“We don’t know what we don’t know”

The  U.S. Forest Service says “We don’t know what we don’t know” about managing a new government-owned air tanker program.

Coast Guard HC-130H 1721
This aircraft, #1721, will be the first of the HC-130Hs to arrive at McClellan Airport and is expected to be available for firefighting in July using a MAFFS slip-in retardant system. The MAFFS will eventually be replaced with a conventional gravity-based retardant tank. Photo by Alan Stern.

The U.S. Forest Service is struggling to figure out how to manage a new, very complex, government-owned large air tanker program. On December 27, 2013, President Obama signed the 2014 National Defense Authorization Act which directed the Coast Guard to transfer seven HC-130H aircraft to the U.S. Forest Service. The legislation also directed the Air Force spend up to $130 million to perform needed maintenance on the aircraft and to convert them into air tankers.

On June 1, 2015 the FS distributed a “Briefing Paper” that revealed the agency is not prepared to manage a long term safety oversight program for this government owned/contractor (GO/CO) operated venture. On that date, 522 days after Congress began the process of transferring the aircraft, the the FS had no detailed operating plan and had not hired or appointed any long-term, full-time safety personnel.

“The time frame to create one or more new positions to provide aviation safety oversight duties”, the Briefing Paper said, “would likely be lengthy and not meet Agency HC-130H requirements in time for the 2015 fire season.”

The document also stated that “the military model for a squadron of seven HC-130H aircraft is to have TWO [sic] full time safety officers assigned”. With the first HC-130H scheduled to arrive at McClellan Airport (MCC) in Sacramento in mid-June (not mid-May as originally planned) the FS has not used the 522 days to become prepared for the beginning of a new paradigm of large air tanker use.

At the end of those 522 days, they came to a conclusion, according to the Briefing Paper.

This is a new program for the Forest Service, one that we have never managed before (We don’t know what we don’t know).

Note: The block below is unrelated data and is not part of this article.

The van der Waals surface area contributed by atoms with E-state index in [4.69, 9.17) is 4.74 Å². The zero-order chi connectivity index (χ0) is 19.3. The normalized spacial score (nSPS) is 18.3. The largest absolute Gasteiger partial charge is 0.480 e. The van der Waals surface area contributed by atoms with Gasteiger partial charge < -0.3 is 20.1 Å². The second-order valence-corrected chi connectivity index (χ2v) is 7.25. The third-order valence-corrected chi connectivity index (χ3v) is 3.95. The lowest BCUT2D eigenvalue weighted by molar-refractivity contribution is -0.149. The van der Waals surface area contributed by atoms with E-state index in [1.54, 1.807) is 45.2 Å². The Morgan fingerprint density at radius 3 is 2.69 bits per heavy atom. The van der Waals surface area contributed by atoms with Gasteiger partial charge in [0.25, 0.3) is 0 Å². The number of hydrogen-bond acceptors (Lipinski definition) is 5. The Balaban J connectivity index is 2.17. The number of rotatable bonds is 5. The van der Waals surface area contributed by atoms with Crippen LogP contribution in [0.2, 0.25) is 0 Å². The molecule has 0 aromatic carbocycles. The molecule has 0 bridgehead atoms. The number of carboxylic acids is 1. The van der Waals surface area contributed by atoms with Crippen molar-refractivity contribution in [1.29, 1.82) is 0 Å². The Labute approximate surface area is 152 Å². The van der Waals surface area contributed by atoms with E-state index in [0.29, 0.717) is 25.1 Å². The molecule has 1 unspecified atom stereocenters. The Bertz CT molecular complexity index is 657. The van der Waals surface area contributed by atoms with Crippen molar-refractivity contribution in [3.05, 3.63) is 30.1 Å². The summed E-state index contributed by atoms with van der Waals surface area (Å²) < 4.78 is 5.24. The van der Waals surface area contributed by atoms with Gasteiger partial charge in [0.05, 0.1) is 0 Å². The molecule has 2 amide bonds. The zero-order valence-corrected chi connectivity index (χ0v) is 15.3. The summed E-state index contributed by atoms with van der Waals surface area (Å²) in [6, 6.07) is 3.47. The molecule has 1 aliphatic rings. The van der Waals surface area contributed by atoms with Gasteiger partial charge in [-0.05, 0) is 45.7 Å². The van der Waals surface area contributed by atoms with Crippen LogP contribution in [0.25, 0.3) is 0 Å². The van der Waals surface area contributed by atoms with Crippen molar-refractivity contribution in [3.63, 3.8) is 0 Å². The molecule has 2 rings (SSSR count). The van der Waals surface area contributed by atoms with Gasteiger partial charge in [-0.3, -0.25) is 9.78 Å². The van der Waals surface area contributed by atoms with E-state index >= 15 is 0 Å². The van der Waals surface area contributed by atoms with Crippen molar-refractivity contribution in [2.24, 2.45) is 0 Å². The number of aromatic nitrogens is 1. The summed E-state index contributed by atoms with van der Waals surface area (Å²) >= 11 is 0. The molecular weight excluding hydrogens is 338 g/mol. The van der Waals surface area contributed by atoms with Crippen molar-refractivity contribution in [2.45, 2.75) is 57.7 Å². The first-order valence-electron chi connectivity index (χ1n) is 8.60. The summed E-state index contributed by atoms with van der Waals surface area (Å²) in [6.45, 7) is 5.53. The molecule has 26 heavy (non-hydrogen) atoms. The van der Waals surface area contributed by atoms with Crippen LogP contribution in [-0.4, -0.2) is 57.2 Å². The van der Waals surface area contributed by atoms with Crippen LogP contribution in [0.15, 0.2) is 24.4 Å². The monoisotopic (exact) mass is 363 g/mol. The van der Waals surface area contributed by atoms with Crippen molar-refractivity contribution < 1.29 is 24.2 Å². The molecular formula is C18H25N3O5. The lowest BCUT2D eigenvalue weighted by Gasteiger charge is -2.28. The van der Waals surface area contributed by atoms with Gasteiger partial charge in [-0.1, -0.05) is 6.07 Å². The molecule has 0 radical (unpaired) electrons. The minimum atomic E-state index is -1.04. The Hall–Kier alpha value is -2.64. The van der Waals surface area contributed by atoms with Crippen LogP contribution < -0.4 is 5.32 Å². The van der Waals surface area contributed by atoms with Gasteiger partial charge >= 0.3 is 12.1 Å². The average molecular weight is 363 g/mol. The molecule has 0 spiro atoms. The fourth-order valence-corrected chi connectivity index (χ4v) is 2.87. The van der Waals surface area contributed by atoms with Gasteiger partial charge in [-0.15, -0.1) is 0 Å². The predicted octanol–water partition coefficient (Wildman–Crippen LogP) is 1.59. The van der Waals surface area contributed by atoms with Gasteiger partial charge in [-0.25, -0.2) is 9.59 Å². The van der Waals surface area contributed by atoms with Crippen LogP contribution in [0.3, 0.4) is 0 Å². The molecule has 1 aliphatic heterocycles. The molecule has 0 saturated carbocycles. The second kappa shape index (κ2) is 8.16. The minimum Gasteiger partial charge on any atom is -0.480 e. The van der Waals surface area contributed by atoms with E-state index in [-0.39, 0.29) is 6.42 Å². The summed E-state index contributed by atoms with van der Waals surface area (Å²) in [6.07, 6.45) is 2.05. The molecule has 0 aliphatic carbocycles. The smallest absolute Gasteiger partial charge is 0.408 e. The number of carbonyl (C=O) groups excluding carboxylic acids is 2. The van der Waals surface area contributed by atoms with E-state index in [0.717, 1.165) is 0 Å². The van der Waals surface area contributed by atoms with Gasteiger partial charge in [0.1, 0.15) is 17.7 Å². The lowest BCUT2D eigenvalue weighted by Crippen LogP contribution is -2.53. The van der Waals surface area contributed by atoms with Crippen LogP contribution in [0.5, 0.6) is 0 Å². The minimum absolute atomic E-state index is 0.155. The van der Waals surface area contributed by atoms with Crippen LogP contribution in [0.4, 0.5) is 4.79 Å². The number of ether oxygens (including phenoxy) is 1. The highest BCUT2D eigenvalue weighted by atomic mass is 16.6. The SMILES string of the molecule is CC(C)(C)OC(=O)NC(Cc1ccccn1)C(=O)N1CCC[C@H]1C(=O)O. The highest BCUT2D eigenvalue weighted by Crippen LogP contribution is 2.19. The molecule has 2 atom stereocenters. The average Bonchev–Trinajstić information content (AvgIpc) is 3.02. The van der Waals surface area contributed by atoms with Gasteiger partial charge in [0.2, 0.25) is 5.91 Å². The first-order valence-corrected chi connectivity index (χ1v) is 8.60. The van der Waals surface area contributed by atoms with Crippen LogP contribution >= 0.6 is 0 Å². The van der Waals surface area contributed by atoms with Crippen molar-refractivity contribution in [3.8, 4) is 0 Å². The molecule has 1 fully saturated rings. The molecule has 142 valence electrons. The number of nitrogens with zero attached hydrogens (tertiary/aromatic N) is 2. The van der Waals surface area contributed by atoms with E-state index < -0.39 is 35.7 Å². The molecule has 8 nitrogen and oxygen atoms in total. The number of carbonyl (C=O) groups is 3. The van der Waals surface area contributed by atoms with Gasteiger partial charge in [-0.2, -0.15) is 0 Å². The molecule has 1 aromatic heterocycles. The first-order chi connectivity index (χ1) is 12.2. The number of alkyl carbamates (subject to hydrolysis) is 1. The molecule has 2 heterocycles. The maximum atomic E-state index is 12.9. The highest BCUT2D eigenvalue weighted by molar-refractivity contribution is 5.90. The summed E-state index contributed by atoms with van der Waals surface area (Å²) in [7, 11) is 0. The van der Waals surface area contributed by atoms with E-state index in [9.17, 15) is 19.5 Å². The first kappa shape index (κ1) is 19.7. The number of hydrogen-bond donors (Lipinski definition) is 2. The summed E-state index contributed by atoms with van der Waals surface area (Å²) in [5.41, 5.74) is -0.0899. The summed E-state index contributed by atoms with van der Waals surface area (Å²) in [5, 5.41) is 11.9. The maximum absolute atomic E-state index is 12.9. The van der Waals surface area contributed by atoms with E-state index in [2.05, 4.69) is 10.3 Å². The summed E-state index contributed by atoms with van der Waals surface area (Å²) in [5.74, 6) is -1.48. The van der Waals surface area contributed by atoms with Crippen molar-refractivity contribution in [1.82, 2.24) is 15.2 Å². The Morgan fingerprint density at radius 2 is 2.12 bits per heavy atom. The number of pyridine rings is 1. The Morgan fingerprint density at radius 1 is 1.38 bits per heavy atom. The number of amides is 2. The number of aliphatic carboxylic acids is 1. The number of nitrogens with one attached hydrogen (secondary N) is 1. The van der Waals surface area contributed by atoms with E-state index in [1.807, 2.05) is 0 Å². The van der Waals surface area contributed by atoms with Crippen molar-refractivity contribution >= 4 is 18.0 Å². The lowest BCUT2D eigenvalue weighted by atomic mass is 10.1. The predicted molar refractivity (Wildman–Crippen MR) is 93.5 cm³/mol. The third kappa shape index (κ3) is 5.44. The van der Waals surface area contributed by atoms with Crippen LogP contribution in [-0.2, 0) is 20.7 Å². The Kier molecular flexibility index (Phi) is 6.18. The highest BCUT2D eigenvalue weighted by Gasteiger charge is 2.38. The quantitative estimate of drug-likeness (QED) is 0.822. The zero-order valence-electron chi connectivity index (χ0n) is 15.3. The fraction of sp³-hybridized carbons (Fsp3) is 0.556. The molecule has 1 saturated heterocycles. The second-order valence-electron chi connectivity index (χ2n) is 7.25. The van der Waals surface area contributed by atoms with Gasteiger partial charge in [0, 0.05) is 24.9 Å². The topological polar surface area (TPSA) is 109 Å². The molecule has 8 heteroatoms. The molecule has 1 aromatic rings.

Until now, all federal air tankers, from single engine to jumbo jet sized, have been contractor owned and contractor operated (CO/CO). The actual operation and maintenance of the tankers, including the on-site, day to day safety, has been the responsibility of the privately owned companies. Even though some high-ranking officials in the agency have been asking for brand new GO/CO C-130J air tankers for years, they appear to be woefully unprepared now that they received a version of what they have been begging for.

The first two HC-130Hs to arrive at MCC this summer will be 27 and 31 years old. It is likely that they will require more safety oversight than a new C-130 right off the assembly line.

FOIA request

On January 20, 2015 we submitted a Freedom of Information Act request to the Forest Service asking for copies of plans related to the management of the HC-130H GO/CO air tanker program. The agency refused to comply with the request, telling us on March 19, 2015, that basically there were no completed plans:

The  records related to the C-130H Aircraft Transfer, which you requested, exist only in draft and contain opinions, recommendations, and advice. It is important to protect these discussions, which may help formulate the  Forest Service’s opinions and to release the draft would likely stifle honest and frank communication within and outside the Forest Service.

We checked with the FS again today, June 8, 2015, asking if any plans had been developed. Mike Ferris, a spokesperson for the agency, said, “An operational plan will be in place prior to the aircraft being available for wildfire response” in July.

Why no plans? 

This is not a small, trivial, collateral duty program to be managed by someone who is already fully occupied. One could argue that the minute the President signed the legislation authorizing the transfer of the seven aircraft, and the expenditure of up to $130 million to convert them into air tankers, the FS could have assembled a task force to determine how, in detail, they would manage this new, ground-breaking, program.

When we asked him about this planning issue, Gary “Bean” Barrett, a former Navy Captain, Commanding Officer of an adversary squadron, and of a GO/CO squadron of heavy aircraft, said:

Program management absolutely should have been worked out and formally approved in advance. There are numerous programs they could have used as models. The first obvious one is the existing USCG HC-130H program. USCG, Navy, Marines, USAF, NOAA, and NASA all operate C-130’s. CALFIRE operates S-2’s and OV-10’s under a successful GOCO program.

Inexperience is not an excuse considering the wealth of C-130 program experience available from other government organizations.

Suddenly discovering a short time before the first HC-130H was first scheduled to arrive in mid-May, that, “Sh*t, we never thought about how to manage the safe operation of these aircraft” — is not acceptable.

Their first thought about how to manage the HC-130H program

We talked to someone with intimate knowledge of how the FS has been reacting to this new program; their name will have to be withheld since he or she is not authorized to speak publicly. They said in the first few months, at least, the leaders in FS Fire and Aviation Management parceled out the responsibilities of this new program to the existing Branch Chiefs in Boise. There was no single voice in Boise and they were all advocating for their own concerns – management by committee. The thinking was that no additional personnel would be needed. Tom Harbour, the FS Director of Fire and  Aviation Management, works in Washington D.C. All of the other Fire Directors for the NPS, BLM, FWS, and BIA are based in Boise, embedded with fire and aviation people rather than politicians.

The June 1 Briefing Paper included this statement: